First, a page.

Apple vs Epic Games in court - here's what you need to know
By Shannon Liao, Reed Albergotti, Mikhail Klimentov
The tech battle between Apple and "Fortnite"-maker Epic Games is headed to court. On Monday, a judge will begin hearing arguments over whether Apple is running a monopoly in its App Store and whether it should be allowed to take a 30 percent cut of revenue from purchases made using its in-app purchase system. The case could change the way we use our smartphones.
- When and where is the trial taking place?
The trial is due to start Monday and last about three weeks. U.S. District Judge Yvonne Gonzalez Rogers is overseeing the case. It's being held in federal court in Oakland, just across the bay from San Francisco.
The general public can listen to the trial via teleconference. Details on how to listen in will be posted on the court's website. Evidence entered into the trial will be viewable at this Box link: http://tinyurl.com/epicvapple
The trial is scheduled to start every day at 11:30 a.m. Eastern/8:30 a.m. Pacific.
- Wait, who is Epic? What's 'Fortnite?'
Epic Games is the company behind "Fortnite," one of the most popular contemporary video games. "Fortnite" is a battle royal, which means the objective is to be the last player or team standing. At the beginning of a round, 100 players are dropped into a big cartoonish world and tasked with picking up materials, items and weapons that will help them outlast their opponents. The game is free to play - a big factor in its popularity - and makes the bulk of its money through players paying for an in-game currency to buy cosmetics. The game also often hosts showy, high profile events, including a Marvel tie-in around the Avengers series, and a Travis Scott "concert."
Epic isn't just a game developer, though. A core part of its business is developing and licensing the Unreal Engine, a 3-D development software used in numerous video games, as well as TV and film - most notably in the Disney+ series "The Mandalorian." The company has also been on an acquisition spree, purchasing game developers in an effort to bolster Epic's offerings in its eponymous Games Store, a free piece of software that serves as a digital storefront for games and other apps.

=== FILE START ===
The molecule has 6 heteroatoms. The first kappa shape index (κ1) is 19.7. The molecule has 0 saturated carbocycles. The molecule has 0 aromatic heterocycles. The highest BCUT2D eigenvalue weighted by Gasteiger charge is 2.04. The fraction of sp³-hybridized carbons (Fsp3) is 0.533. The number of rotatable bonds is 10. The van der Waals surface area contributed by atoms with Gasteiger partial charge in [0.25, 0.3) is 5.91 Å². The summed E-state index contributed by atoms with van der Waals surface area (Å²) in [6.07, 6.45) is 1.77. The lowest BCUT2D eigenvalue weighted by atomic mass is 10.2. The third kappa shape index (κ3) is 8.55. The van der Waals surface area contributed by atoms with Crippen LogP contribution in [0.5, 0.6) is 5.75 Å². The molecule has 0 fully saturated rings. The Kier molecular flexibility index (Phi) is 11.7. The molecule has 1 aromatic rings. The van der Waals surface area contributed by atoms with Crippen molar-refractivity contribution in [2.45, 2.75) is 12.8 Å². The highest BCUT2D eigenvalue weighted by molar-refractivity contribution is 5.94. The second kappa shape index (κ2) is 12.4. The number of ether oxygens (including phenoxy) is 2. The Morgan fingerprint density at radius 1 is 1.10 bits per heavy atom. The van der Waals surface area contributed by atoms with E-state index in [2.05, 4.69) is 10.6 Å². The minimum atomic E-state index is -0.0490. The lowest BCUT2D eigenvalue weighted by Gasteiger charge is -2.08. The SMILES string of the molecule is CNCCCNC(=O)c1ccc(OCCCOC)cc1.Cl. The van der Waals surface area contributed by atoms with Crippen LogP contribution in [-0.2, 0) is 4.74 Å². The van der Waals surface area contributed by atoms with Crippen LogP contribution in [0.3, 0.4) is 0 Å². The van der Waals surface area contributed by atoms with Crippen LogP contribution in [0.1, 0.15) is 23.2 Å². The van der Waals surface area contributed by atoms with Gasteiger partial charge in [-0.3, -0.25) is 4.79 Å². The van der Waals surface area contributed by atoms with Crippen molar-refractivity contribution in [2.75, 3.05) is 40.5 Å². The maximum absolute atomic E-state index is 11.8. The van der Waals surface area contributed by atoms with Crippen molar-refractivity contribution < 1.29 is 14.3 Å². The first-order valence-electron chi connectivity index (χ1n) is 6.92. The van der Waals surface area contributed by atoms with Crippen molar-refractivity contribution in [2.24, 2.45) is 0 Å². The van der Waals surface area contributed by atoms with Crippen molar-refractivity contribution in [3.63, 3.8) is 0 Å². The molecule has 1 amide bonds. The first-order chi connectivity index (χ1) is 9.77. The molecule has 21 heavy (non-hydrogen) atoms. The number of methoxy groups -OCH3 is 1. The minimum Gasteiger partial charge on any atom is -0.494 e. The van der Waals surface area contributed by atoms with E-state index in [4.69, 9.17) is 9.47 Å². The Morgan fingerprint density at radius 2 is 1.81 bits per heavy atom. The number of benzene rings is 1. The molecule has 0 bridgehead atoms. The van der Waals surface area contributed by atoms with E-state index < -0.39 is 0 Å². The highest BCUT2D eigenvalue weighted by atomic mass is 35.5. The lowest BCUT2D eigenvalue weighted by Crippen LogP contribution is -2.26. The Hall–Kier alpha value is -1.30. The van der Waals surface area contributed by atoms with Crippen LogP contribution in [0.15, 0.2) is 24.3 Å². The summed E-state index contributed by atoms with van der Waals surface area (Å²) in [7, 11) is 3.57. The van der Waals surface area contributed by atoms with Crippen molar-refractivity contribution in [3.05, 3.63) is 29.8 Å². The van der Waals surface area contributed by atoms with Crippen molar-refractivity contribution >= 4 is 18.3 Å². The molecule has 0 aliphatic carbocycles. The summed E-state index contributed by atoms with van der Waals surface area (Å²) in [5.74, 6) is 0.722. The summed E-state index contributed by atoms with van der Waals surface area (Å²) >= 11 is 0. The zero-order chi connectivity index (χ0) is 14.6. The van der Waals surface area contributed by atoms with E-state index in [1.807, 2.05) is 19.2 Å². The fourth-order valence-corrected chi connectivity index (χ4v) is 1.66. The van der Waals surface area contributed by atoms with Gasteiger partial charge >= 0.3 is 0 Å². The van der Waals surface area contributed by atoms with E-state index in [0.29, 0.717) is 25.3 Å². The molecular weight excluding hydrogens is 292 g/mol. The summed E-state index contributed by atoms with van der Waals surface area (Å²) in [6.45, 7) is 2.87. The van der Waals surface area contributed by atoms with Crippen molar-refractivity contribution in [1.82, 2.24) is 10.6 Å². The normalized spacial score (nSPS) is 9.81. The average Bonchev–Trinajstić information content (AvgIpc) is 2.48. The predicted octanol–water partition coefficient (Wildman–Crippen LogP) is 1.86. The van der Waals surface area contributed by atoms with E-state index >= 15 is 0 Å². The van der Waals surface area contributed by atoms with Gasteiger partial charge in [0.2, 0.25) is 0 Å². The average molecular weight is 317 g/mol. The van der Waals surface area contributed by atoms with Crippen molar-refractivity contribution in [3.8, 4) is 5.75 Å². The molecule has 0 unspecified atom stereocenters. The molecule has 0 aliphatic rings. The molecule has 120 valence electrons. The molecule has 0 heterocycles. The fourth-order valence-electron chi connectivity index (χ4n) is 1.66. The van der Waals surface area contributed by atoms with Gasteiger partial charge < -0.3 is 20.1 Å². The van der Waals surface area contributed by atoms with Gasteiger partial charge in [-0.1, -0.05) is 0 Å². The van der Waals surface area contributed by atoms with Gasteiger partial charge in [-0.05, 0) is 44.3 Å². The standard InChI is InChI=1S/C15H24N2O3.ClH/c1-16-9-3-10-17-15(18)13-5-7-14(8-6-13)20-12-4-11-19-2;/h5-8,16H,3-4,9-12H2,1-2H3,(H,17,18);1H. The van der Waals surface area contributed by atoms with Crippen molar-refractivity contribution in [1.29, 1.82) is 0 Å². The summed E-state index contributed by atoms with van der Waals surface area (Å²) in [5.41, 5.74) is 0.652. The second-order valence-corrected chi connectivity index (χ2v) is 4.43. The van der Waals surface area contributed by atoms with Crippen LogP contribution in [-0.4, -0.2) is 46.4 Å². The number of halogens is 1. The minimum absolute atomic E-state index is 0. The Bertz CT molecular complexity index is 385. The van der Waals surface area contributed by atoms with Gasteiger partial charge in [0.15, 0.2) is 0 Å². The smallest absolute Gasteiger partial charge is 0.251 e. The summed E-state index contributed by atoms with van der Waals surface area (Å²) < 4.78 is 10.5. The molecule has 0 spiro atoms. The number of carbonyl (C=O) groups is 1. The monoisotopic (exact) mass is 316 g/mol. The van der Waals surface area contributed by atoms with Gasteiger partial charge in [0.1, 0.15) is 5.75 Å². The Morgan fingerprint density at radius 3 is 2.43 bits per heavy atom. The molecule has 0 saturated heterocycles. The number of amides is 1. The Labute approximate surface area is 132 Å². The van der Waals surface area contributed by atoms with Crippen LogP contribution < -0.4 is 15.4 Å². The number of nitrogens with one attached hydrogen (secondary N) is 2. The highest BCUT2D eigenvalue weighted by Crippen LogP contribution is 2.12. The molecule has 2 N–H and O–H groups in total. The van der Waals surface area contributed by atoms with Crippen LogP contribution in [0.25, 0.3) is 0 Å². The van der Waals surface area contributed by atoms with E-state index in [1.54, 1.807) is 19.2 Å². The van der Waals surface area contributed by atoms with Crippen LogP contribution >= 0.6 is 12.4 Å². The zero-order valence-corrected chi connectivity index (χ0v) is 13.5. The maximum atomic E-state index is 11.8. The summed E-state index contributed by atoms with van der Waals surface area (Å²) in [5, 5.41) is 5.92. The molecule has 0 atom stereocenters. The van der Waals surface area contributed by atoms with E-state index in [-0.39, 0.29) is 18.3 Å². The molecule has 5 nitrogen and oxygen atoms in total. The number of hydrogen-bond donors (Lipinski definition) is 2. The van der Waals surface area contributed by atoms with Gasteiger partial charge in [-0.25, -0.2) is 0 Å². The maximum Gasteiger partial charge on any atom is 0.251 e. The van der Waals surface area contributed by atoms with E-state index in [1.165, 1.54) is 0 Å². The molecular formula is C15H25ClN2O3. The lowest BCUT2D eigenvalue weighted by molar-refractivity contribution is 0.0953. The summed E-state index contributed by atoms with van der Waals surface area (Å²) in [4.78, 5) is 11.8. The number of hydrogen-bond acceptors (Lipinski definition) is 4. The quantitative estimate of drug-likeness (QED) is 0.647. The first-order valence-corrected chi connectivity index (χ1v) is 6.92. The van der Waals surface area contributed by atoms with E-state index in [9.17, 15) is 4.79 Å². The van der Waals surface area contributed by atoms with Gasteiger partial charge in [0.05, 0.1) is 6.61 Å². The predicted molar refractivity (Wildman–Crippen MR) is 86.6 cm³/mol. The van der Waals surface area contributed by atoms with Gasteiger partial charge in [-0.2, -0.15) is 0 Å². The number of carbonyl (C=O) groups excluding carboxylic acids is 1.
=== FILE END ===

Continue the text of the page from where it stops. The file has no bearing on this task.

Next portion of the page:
- Catch me up on what happened with Apple
Apple's App Store is the only way to install software on Apple's mobile operating system, called iOS. Developers who make software for iOS must follow Apple's rules and use its payment system, which charges a commission on every sale.
In August, 2020, Epic Games updated the "Fortnite" iPhone app to offer gamers the ability to pay Epic directly, bypassing Apple's payment processing system its 30 percent commission. Apple responded by removing "Fortnite" from the App Store. Apple also cut off Epic's access to its Mac and iOS developer accounts, endangering the company's work on Unreal; a judge later ordered Apple to restore Epic's access.
Epic was prepared. It had a public-relations campaign calling for Apple to #FreeFortnite and posted a video that parodied Apple's 1984 Big Brother advertisement. And its legal complaint was 60 pages long. Epic's legal team includes Christine Varney, who represented Netscape in its antitrust suit against Microsoft more than two decades ago and served as U.S. assistant attorney general of the antitrust division under the Obama administration.
Amid a global pandemic, there have been Zoom hearings, rulings and lots of document discovery, with a few bombshells. Epic found emails in which Apple executives discuss the decision to keep iMessage, Apple's messaging service, exclusively on iPhones. It was notable because Epic is making the case that Apple is making it hard to switch mobile operating systems, which is part of its case about Apple dominating the market. Another internal email showed Apple executives discussing the difficulty Apple has in detecting fraud on the App store. One executive compared Apple's ability to stop sophisticated fraudsters to "bringing a plastic butter knife to a gunfight" in an email revealed in court documents.
- How will the case be decided?
Both sides agreed to a "bench trial," which means there won't be a jury. Instead, the case will be decided by U.S. District Judge Yvonne Gonzalez Rogers. We have few early hints about which way Rogers is leaning; she's made it clear that she doesn't view Epic as a particularly sympathetic victim. Rogers admonished Epic for its tactics ahead of the lawsuit: Epic says it knew it was violating Apple's rules, but Epic has argued in court that they amount to an illegal contract. Epic was, in essence, baiting Apple into kicking it off the App store.
But the case isn't about Epic. It's about Apple's App Store business model and whether it's legal.
- What are the legal questions in the case?